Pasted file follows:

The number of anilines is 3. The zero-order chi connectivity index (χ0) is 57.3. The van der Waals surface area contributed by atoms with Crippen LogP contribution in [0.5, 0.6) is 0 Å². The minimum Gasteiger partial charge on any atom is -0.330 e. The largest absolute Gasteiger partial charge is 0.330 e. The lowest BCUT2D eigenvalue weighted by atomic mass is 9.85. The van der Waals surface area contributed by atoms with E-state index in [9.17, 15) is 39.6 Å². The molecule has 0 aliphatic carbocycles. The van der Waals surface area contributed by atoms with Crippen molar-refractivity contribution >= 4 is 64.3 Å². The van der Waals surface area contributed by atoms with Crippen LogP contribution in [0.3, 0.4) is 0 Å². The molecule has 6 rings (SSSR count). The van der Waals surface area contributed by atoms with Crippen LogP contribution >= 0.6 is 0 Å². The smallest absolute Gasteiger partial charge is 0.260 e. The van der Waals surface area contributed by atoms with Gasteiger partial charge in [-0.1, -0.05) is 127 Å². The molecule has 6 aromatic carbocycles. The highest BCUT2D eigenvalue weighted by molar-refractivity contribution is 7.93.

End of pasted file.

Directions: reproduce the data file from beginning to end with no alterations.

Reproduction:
The number of anilines is 3. The zero-order chi connectivity index (χ0) is 57.3. The van der Waals surface area contributed by atoms with Crippen LogP contribution in [0.5, 0.6) is 0 Å². The minimum Gasteiger partial charge on any atom is -0.330 e. The largest absolute Gasteiger partial charge is 0.330 e. The lowest BCUT2D eigenvalue weighted by atomic mass is 9.85. The van der Waals surface area contributed by atoms with E-state index in [9.17, 15) is 39.6 Å². The molecule has 0 aliphatic carbocycles. The van der Waals surface area contributed by atoms with Crippen molar-refractivity contribution >= 4 is 64.3 Å². The van der Waals surface area contributed by atoms with Crippen LogP contribution in [0.3, 0.4) is 0 Å². The molecule has 6 rings (SSSR count). The van der Waals surface area contributed by atoms with Crippen LogP contribution >= 0.6 is 0 Å². The smallest absolute Gasteiger partial charge is 0.260 e. The van der Waals surface area contributed by atoms with Gasteiger partial charge in [-0.1, -0.05) is 127 Å². The molecule has 6 aromatic carbocycles. The highest BCUT2D eigenvalue weighted by molar-refractivity contribution is 7.93.